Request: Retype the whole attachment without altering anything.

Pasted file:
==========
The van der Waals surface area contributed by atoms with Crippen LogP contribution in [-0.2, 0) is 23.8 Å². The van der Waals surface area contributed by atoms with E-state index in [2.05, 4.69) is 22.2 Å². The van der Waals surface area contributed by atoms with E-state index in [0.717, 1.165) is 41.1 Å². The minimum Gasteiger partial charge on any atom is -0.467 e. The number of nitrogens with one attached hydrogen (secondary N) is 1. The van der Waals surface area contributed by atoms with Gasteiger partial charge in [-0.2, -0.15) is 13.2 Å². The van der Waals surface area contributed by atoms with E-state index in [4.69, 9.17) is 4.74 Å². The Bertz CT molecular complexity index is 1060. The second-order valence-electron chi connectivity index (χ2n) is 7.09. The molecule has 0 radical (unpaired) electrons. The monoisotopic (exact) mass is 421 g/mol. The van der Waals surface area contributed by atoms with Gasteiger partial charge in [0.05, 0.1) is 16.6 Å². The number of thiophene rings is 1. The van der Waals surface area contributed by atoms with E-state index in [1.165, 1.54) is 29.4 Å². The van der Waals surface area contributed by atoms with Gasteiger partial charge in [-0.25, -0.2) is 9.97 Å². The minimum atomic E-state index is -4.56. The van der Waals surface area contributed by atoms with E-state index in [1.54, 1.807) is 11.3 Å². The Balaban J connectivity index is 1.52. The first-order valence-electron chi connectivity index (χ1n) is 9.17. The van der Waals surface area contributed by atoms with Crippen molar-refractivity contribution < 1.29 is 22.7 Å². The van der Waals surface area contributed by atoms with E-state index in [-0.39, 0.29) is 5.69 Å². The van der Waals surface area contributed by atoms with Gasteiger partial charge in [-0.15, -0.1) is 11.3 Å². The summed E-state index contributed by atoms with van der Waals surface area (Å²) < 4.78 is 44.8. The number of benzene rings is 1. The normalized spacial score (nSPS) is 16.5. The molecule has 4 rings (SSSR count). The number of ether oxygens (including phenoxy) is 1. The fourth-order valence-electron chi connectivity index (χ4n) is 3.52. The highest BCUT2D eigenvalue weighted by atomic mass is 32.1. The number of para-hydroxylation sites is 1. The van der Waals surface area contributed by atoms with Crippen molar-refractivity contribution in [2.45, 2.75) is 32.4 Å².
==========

The van der Waals surface area contributed by atoms with Crippen LogP contribution in [-0.2, 0) is 23.8 Å². The van der Waals surface area contributed by atoms with E-state index in [2.05, 4.69) is 22.2 Å². The van der Waals surface area contributed by atoms with E-state index in [0.717, 1.165) is 41.1 Å². The minimum Gasteiger partial charge on any atom is -0.467 e. The number of nitrogens with one attached hydrogen (secondary N) is 1. The van der Waals surface area contributed by atoms with Gasteiger partial charge in [-0.2, -0.15) is 13.2 Å². The van der Waals surface area contributed by atoms with E-state index in [4.69, 9.17) is 4.74 Å². The Bertz CT molecular complexity index is 1060. The second-order valence-electron chi connectivity index (χ2n) is 7.09. The molecule has 0 radical (unpaired) electrons. The monoisotopic (exact) mass is 421 g/mol. The van der Waals surface area contributed by atoms with Gasteiger partial charge in [0.05, 0.1) is 16.6 Å². The number of thiophene rings is 1. The van der Waals surface area contributed by atoms with E-state index in [1.165, 1.54) is 29.4 Å². The van der Waals surface area contributed by atoms with Gasteiger partial charge in [-0.25, -0.2) is 9.97 Å². The minimum atomic E-state index is -4.56. The van der Waals surface area contributed by atoms with E-state index in [1.54, 1.807) is 11.3 Å². The Balaban J connectivity index is 1.52. The first-order valence-electron chi connectivity index (χ1n) is 9.17. The van der Waals surface area contributed by atoms with Crippen molar-refractivity contribution < 1.29 is 22.7 Å². The van der Waals surface area contributed by atoms with E-state index in [-0.39, 0.29) is 5.69 Å². The van der Waals surface area contributed by atoms with Gasteiger partial charge in [-0.15, -0.1) is 11.3 Å². The summed E-state index contributed by atoms with van der Waals surface area (Å²) < 4.78 is 44.8. The number of benzene rings is 1. The normalized spacial score (nSPS) is 16.5. The molecule has 4 rings (SSSR count). The number of ether oxygens (including phenoxy) is 1. The fourth-order valence-electron chi connectivity index (χ4n) is 3.52. The highest BCUT2D eigenvalue weighted by atomic mass is 32.1. The number of para-hydroxylation sites is 1. The van der Waals surface area contributed by atoms with Crippen molar-refractivity contribution in [2.45, 2.75) is 32.4 Å².